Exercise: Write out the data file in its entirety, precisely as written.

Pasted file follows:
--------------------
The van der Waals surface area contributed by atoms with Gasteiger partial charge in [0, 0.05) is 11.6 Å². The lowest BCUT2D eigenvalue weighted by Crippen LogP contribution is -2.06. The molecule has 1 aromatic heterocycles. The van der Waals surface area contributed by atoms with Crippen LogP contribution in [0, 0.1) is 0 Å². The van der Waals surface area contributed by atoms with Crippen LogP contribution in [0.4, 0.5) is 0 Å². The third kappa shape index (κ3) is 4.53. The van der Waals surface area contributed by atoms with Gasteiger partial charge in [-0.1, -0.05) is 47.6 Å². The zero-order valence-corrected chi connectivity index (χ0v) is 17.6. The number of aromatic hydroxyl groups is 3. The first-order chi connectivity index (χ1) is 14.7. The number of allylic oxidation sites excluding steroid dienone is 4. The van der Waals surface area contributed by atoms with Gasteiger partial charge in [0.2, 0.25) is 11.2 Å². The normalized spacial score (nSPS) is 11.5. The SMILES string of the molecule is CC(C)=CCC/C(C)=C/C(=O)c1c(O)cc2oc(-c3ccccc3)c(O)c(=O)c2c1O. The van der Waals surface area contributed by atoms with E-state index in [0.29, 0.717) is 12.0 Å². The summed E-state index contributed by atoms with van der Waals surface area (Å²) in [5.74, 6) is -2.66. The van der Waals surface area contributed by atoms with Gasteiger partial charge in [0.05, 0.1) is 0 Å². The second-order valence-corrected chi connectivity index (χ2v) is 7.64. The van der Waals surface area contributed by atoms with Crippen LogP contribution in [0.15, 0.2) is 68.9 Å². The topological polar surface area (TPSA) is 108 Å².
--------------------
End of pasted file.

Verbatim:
The van der Waals surface area contributed by atoms with Gasteiger partial charge in [0, 0.05) is 11.6 Å². The lowest BCUT2D eigenvalue weighted by Crippen LogP contribution is -2.06. The molecule has 1 aromatic heterocycles. The van der Waals surface area contributed by atoms with Crippen LogP contribution in [0, 0.1) is 0 Å². The van der Waals surface area contributed by atoms with Crippen LogP contribution in [0.4, 0.5) is 0 Å². The third kappa shape index (κ3) is 4.53. The van der Waals surface area contributed by atoms with Gasteiger partial charge in [-0.1, -0.05) is 47.6 Å². The zero-order valence-corrected chi connectivity index (χ0v) is 17.6. The number of aromatic hydroxyl groups is 3. The first-order chi connectivity index (χ1) is 14.7. The number of allylic oxidation sites excluding steroid dienone is 4. The van der Waals surface area contributed by atoms with Gasteiger partial charge in [0.2, 0.25) is 11.2 Å². The normalized spacial score (nSPS) is 11.5. The SMILES string of the molecule is CC(C)=CCC/C(C)=C/C(=O)c1c(O)cc2oc(-c3ccccc3)c(O)c(=O)c2c1O. The van der Waals surface area contributed by atoms with E-state index in [0.29, 0.717) is 12.0 Å². The summed E-state index contributed by atoms with van der Waals surface area (Å²) in [5.74, 6) is -2.66. The van der Waals surface area contributed by atoms with Gasteiger partial charge in [0.05, 0.1) is 0 Å². The second-order valence-corrected chi connectivity index (χ2v) is 7.64. The van der Waals surface area contributed by atoms with Crippen LogP contribution in [0.15, 0.2) is 68.9 Å². The topological polar surface area (TPSA) is 108 Å².